MCCONNELL AIR FORCE BASE, Kan. – Airmen and their spouses face many challenges ranging from deployments and employment to what it’s like immersing in a new environment during a move.
“I remember when Sam and I were a young couple in a squadron when he was a lieutenant and captain,” said Kelly Barrett, wife of 18th Air Force commander Maj. Gen. Sam Barrett. “He was routinely pulled away to the Middle East to fly while I was home working and taking care of our children. It was hard. Many families are going through that today. Know you are not alone.”
The Barretts visited McConnell and met with Airmen and spouses talking about how they can help families cope with the everyday challenges that come with choosing to serve.
“The issues are common across all bases, and I feel helping spouses with moving state to state, using license reciprocity and being able to help support their family is very important,” she said.
License reciprocity is an agreement between states, where a professional certification in one state is honored by another, eliminating the need for a spouse to complete their licensure program all over again. It’s one of the biggest concerns facing military spouses while making a permanent change of station move because it allows them to begin working in their professional field immediately. Otherwise, they may have to seek lower paying jobs, part-time work or be unemployed while re-accomplishing their certifications.
“If the [spouse] moves from one state to the next and can work in their licensed field sooner, the family’s earning potential is way higher, lowering the service member’s stress level and ultimately helping readiness,” Kelly added. “The loss of time in their career may make them not look as reliable or credible and can make it harder to get a job too.”
According to research from the National Conference of State Legislatures, the employment of military spouses plays a significant role in the decision of the military member to leave or remain in the service. Strengthening opportunities for spouses could contribute to retaining Airmen.
That same research shows the issue affects families both in and outside the military. It noted people with licensed professions were more than a third less likely to move to a new state – something that may not be an option for military families, or it can cause a family to make a painful decision between the military career or a spouse’s profession.
The research also said 35 percent of military spouses were employed in career fields requiring licenses, largely healthcare and education.
The state of Kansas has taken steps to address some of these concerns. In 2012 and 2015, the state passed laws allowing occupational licensing boards to issue licenses within 60 days of a completed application. They also expedite military-spouse applications.
Although paying application fees can be a struggle for many spouses, there will be a new Defense Department program providing reimbursement for up to $500 to allow spouses to become qualified in their same profession in a new state. This program will help Air Force members and their spouses reduce stress when PCSing.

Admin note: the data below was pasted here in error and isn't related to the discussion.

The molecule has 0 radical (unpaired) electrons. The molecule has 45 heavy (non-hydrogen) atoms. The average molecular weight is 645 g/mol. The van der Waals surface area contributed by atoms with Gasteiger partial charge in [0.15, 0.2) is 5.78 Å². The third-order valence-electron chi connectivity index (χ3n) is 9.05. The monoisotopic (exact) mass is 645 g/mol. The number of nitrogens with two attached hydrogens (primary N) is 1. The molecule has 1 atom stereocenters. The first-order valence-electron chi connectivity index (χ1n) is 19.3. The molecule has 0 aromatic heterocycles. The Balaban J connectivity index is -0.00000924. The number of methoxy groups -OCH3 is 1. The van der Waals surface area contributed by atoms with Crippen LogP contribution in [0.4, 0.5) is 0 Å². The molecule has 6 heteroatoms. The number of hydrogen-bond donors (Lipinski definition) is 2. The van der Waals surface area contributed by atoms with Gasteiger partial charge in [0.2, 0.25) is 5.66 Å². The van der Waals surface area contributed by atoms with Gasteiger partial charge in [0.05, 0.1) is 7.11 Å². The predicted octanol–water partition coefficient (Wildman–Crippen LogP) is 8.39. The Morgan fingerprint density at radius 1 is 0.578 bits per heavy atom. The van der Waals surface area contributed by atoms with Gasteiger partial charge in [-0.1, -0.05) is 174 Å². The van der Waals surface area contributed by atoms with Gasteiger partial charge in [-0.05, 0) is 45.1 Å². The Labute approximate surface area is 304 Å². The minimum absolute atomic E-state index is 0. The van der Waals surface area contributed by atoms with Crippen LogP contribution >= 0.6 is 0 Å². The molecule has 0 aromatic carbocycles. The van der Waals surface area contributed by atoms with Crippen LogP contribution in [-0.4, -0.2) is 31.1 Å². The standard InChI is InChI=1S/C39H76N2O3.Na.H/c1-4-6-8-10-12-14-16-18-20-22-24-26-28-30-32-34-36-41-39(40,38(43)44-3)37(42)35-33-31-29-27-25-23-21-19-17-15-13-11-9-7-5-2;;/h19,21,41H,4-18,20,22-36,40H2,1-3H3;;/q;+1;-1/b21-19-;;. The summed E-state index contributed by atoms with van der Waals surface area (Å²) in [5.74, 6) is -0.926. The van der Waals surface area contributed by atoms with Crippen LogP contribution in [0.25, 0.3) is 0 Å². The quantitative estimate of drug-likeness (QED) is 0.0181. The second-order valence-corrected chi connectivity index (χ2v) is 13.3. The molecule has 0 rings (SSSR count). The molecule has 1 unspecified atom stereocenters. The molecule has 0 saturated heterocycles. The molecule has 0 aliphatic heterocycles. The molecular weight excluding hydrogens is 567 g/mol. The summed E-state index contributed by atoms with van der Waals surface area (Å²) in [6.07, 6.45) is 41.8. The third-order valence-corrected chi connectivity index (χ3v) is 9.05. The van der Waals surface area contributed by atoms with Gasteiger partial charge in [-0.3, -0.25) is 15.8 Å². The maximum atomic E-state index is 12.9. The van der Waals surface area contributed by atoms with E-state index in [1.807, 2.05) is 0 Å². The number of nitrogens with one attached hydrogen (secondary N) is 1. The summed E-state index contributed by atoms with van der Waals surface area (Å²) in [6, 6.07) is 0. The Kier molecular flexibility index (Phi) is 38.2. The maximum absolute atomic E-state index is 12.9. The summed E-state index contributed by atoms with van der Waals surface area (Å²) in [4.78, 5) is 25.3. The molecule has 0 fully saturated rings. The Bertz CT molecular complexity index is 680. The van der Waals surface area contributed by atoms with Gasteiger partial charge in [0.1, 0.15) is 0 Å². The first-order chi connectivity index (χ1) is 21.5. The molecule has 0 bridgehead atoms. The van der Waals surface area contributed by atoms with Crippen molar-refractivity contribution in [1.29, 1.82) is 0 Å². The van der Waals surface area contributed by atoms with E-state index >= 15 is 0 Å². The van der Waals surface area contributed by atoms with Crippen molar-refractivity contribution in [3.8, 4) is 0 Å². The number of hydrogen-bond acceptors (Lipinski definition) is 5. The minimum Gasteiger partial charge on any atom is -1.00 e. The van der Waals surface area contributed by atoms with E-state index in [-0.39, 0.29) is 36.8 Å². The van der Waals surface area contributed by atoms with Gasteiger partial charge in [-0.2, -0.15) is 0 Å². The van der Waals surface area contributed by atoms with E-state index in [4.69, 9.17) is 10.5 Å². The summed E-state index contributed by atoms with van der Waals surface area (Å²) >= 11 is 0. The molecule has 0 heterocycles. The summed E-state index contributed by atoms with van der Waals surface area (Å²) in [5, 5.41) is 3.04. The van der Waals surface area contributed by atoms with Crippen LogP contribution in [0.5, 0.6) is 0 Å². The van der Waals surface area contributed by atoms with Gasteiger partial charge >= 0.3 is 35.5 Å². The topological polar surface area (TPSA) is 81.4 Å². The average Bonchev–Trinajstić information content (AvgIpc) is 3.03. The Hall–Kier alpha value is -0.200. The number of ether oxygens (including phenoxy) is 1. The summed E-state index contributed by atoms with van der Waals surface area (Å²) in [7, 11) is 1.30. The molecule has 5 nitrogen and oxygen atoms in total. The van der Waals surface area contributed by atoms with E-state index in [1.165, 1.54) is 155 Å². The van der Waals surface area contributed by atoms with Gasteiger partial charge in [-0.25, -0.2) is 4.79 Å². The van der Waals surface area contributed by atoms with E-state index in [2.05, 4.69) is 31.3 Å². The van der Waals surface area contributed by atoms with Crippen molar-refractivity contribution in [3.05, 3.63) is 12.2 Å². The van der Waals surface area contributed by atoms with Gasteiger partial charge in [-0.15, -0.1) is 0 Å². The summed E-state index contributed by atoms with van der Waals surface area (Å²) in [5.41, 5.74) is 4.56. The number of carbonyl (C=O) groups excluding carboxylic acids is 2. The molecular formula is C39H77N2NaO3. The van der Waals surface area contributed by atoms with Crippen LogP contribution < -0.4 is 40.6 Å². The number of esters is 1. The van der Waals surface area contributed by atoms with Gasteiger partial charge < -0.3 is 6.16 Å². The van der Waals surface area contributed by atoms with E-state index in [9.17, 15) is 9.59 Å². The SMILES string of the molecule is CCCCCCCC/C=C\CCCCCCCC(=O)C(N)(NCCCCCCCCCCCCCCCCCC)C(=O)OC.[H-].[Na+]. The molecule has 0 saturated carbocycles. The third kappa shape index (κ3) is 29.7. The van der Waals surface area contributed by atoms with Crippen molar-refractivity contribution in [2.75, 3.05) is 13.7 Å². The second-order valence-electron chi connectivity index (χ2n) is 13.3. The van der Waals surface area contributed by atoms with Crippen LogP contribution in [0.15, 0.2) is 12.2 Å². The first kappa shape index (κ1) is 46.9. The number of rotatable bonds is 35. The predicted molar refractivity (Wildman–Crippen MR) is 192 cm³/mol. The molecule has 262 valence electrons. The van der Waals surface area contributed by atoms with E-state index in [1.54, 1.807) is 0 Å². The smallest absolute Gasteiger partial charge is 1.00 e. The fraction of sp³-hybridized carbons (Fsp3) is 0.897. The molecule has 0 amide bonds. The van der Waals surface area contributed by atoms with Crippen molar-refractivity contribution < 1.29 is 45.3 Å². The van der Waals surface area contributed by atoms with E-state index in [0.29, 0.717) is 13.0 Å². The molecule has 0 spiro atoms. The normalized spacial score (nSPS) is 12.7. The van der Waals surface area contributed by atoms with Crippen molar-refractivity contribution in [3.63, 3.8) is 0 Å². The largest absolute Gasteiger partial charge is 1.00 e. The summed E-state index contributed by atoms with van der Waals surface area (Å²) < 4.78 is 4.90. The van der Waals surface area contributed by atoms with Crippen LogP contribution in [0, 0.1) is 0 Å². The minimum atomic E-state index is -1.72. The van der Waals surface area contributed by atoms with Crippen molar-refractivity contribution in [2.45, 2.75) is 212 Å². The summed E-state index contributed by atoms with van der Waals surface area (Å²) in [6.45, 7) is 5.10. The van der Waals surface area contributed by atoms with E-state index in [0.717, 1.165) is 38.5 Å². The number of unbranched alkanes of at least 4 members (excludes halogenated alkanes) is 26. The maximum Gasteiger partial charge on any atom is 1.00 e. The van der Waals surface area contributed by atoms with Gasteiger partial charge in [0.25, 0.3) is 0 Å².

She said she understands how that stress affects families.
“I want spouses to know they are valued and listened to,” Kelly said. “One of the reasons I’m meeting with them is to say, ‘thank you.’ Why? Because families are a key factor in enabling the mission, the member’s happiness and their ability to do the mission.”
Another struggle spouses face when they PCS is being able to adapt to a new environment.
“Finding someone who is there or someone who has been there that can help you find information — that is so important, it makes a really big difference,” she said. “Key Spouses are vital and the Airman and Family Readiness Center can help too. But an important point I’ve found is to get involved, both as a spouse and as a family. The squadron is a great place to start.”
Although moving every few years can take a toll on a military spouse, they’re not the only ones who sacrifice. Children also face unique challenges with military life, something Kelly, too, has experienced in her more than 30 years as a military spouse working and raising children at the same time.
“Whether it’s choir, sports, drama, scouts, find anything that they were involved with at the previous location and try to continue it at the next location,” Kelly said. “This way they are making friends and feel connected to the community. It really helps ease the transition to a new area.”
Overall, she said her military experience has helped her grow as a person, and she hopes other families can grow the same way the Barretts have.
“Being a military spouse has really helped me make new friendships and learn from the military community as a whole,” she said. “Key Spouses and the camaraderie we built in squadrons really helped add to that. The more we got involved as a family, the more enriching the Air Force became. That’s where squadron vitality comes in. It helped us become a part of a greater Air Force family and I know that will really help our families today.”
Reciprocity is an issue senior leaders have continued to address in recent years. The secretaries of the Air Force, Army and Navy wrote a letter to the National Governors Association last year asking them to address barriers to licensing.
On base visits, Maj. Gen. Barrett, Kelly and Chief Master Sgt. Chris Simpson, 18th AF command chief, routinely meet with civic and elected leaders to discuss issues affecting Airmen and families. Reciprocity is often discussed.